A local radio station is running a series of commentaries this week about the so-called “competition” between Fairfax County, Virginia, and Montgomery County, Maryland. Apparently, the station is trying to determine which jurisdiction is “better” than the other.
It reminds me of another study, entitled “A Tale of Two Suburbs,” released in 2007 by the Center for Survey Research at Stony Brook University in New York. The study compared Suffolk and Nassau Counties on Long Island with Fairfax County, and showed that taxation and housing costs were a greater concern on Long Island. However, there were stronger ties for people who live on Long Island, and they tended to be satisfied with their government services, even though those services were acknowledged to be better in Virginia. Schools received higher marks in Virginia, and our economic outlook was considered more vibrant than on Long Island.
It wouldn’t surprise me if the radio reporter’s research ultimately reaches the same conclusion. Life is pretty good in Fairfax County but, as in all things, there is room for improvement. Granted, Montgomery County has more agricultural land and open space in parks. It also is about 100 square miles larger than Fairfax, and is catching up with Fairfax in redevelopment of former farmland. Our respective household incomes are closely aligned, and Fairfax County schools usually rank a little ahead of those across the river. Unemployment is below the national average in both jurisdictions, although that status doesn’t help much if you are out of a job. Despite protests to the contrary, when you add everything up – real estate taxes, personal property, state and local income tax, and business taxes – Fairfax County taxes are lower than Montgomery County’s.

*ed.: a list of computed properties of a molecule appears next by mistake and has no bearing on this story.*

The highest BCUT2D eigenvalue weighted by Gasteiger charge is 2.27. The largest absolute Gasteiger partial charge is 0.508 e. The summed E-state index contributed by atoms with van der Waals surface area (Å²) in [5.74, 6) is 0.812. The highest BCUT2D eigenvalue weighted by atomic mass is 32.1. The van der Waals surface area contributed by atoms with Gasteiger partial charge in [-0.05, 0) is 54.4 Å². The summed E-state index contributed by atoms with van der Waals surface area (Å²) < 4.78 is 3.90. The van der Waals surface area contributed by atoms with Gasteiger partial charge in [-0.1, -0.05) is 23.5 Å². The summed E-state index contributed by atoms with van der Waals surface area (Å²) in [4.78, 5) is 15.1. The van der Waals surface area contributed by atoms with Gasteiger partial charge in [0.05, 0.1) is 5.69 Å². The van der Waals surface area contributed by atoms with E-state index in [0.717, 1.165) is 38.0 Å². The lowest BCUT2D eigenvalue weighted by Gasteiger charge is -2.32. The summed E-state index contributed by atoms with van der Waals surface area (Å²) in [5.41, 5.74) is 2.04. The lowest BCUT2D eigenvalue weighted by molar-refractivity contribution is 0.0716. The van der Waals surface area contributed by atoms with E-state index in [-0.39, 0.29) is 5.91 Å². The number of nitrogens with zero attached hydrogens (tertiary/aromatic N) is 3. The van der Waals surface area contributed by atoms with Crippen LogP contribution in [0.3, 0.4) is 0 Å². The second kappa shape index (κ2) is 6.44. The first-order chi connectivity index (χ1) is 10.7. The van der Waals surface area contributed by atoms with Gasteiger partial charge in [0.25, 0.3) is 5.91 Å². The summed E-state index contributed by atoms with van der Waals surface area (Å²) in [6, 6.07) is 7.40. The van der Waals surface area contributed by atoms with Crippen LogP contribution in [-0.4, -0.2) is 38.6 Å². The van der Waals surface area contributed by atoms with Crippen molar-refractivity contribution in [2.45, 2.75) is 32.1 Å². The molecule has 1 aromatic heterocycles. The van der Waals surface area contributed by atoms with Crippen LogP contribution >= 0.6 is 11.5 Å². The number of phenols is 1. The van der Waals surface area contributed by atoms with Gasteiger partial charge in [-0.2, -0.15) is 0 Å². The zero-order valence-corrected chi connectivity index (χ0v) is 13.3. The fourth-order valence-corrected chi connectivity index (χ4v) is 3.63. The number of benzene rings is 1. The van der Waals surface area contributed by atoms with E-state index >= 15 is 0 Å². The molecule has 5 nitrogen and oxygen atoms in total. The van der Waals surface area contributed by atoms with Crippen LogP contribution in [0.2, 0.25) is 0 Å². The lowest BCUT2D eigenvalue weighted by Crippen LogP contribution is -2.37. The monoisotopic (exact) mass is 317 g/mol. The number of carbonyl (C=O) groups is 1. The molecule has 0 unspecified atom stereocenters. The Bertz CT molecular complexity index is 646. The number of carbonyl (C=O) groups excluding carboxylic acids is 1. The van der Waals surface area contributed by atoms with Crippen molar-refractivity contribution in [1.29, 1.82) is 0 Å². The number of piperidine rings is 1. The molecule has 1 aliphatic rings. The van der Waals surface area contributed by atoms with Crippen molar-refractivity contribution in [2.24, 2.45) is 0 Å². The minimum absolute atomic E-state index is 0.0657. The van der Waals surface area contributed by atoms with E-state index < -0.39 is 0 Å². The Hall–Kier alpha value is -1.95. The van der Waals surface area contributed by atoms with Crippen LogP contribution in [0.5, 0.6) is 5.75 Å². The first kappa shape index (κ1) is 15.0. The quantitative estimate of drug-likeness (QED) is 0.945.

That revenue also provides the funding for local government services – schools, parks, libraries, police and fire, human services, public works, environment – those everyday items that figure so importantly in the overall quality of life. As noted above, there is room for improvement. Children need to be able to succeed in school. They need to read, to analyze, to think. They need encouragement and support from the entire community. Great things are happening in our schools, but too many children don’t graduate, or need remediation before pursuing a college degree. We need more park playing fields, and more facilities for an increasingly diverse population. Library hours, reduced to help balance the county budget, need to be restored and expanded when funds are available. At almost five percent, Fairfax County’s poverty rate is low, but that percentage translates to more than 50,000 people living pretty austere lives, with diminished opportunity for advancement or improvement. The environment needs more attention as stormwater issues and the amount of impervious surface becomes a greater and greater challenge to restoration of our local streams and the Chesapeake Bay.
It’s probably human nature that comparisons tend to focus on the negative, rather than the positive. I still remember the comment of a Fairfax County teacher who spent about six weeks of her summer out of the area. In a private conversation, she noted that she was really looking forward to seeing how much better other places were, but when she finished her trip, she realized that the best place was right here. After all was said and done, she was mighty happy to be home in Fairfax County.
Penny Gross is the Mason District Supervisor in the Fairfax County Board of Supervisors. She may be e-mailed at [email protected]